Defending Your Blinds in MTT

Defending blinds in tournaments seems to be a much talked about issue for players in MTTs. Some people take the macho approach and fire back at anyone that attempts to steal their blinds, whilst others just sit back and let their opponents pick them off at will. Both of these strategies have their pros and cons, but is there a happy medium that we should be aiming for? Should be looking to take the pros from the separate strategies and combining them to make one super blind-defending strategy? Firstly we should look at the pros and cons of each before deciding which route we should take when it comes to defending our blinds.

Defending your blinds at every opportunity can land you in quite a lot of trouble. Being in the blinds means that you are going to be one of the first, if not the first to act on every betting round apart from before the flop. So if we decide to defend our blinds by re-raising and calling the bets from our opponents, we our putting ourselves at a big disadvantage every time we see a flop because our opponents will always have position on us. This combined with the fact that the stakes have been raised because it is a raised pot, puts us in a very sticky situation if we do not hit the flop hard. However, if our opponents know that we have a tendency to defend our blinds on a regular basis, then we will find that our opponents will be less inclined to make bets and raises from late position to try and steal them. Therefore we can infer that our opponents will have a strong hand every time a bet is made from late position.

On the other hand, if we never make an active attempt to protect our blinds from steals, we open up the opportunity for our opponents to steal our blinds at will. This is not too bad of a strategy in comparison to trying to defend our blinds at every opportunity, because we are preventing ourselves from getting into any difficult raised pots out of position. By folding in the blinds every time with a weak hand to a raise, we will probably be saving ourselves more money in the long run than if we tried to fight back. However, problems arise when we enter the late stages of the tournament when the blinds become bigger. If our opponents are still under the notion that we give up our blinds easily, there is a good chance that we will be leaking a large amount of chips to players that know we are going to fold unless we have a big hand, which is not going to be a regular occurrence every time we are in the blinds at the later stages.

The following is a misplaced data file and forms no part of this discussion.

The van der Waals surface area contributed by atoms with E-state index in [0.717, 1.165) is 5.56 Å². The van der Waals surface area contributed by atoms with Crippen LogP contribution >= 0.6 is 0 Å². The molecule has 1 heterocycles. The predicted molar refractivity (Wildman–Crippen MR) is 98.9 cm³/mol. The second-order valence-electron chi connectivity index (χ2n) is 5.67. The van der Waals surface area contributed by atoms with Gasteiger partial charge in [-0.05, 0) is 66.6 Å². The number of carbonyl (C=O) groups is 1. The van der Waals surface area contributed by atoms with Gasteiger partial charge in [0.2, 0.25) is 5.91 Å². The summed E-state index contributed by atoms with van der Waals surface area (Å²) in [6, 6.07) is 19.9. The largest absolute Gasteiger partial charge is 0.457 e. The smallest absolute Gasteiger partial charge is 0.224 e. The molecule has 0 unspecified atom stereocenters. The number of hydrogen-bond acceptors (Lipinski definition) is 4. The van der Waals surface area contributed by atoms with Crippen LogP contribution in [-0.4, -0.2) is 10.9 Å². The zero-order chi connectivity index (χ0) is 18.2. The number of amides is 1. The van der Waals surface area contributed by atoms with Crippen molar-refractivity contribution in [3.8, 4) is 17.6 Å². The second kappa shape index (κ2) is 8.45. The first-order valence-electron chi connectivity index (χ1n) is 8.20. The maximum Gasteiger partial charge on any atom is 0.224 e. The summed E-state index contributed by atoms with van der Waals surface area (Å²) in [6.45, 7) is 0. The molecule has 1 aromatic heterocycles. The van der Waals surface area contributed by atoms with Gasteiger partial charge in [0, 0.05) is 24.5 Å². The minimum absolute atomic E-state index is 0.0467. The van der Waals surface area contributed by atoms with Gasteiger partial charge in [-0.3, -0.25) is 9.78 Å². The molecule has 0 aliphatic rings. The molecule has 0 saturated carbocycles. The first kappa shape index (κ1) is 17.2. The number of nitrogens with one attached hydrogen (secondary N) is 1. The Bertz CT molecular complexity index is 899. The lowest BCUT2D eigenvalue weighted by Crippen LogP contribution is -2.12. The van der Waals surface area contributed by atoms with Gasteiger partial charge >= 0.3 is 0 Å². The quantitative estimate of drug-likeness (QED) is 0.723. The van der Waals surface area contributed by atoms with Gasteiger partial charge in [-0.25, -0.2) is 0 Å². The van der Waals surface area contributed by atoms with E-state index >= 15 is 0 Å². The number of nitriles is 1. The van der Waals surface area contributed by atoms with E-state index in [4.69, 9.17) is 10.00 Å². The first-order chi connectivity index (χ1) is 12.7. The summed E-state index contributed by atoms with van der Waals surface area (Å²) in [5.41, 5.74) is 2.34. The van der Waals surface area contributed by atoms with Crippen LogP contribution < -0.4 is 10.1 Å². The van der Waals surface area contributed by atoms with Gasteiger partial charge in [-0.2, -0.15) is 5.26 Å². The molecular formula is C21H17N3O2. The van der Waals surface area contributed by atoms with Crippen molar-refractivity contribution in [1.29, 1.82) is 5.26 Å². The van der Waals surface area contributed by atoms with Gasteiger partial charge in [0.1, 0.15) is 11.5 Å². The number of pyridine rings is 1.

As you can see, both of the extremes when it comes to defending blinds have their good and bad points. However, the pros for not defending blinds will more often than not outweigh the pros for actively trying to defend your blinds from opponents that you think are trying to steal them. Poker is all about information, and the more information that you have on your opponents the better, because you can make more educated decisions. By trying to defend your blinds you will be putting yourself in a very sticky situation with very little information on your opponent because you are going to be first to act. Therefore it makes sense to try and avoid turnkey casino. The main problem that can arise is that our opponents become aware that we give up our blinds easily, which can be costly for us in the later stages of an MTT. Therefore we have to use methods to try and deter our opponents from stealing blinds when they start to become more important to us.

The best way to do this is by making a stand, and making a big re-raise with a strong hand from time to time. By calling with a strong hand we are showing our opponent that we are weak and that we are afraid to play back at them, when the chances are we have a better hand than they do. So if we are in the blinds with a hand like AK, AQ, AJ and KQ, or even AT and there is a raise from late position, make a stand and raise right back at them. Make the raise about 3 times the size of their raise to really make them consider whether or not they want to continue with the hand, and give them the opportunity to fold. So if the blinds are 50/100 and our opponent raises it to 300, make it 900 to go so that they will have a hard time calling if they don’t have a strong hand. This will make our opponent aware that we are not going to stand for blind stealing all the time, and should deter our opponents from doing so in the later stages of the tournament.

When it comes to defending blinds in a tournament, it is not about being macho and fighting back against anyone that attacks your blinds, it is about picking our spots carefully and getting into profitable situations. You should realise that when you have put your blinds into the middle, they not longer belong to you, as they now belong to the pot instead. By thinking of the blinds in the this way you can help yourself to get out of the habit of trying to protect what is yours, because the real fact is that the blinds no longer belong to you. Not defending blinds may appear to be the scared way to play poker, but it has more advantages than it does to try and be big and clever when it comes to defending blinds. So next time you sit down at the table, make sure to leave your ego at the door and play some tactical and profitable poker when in the blinds.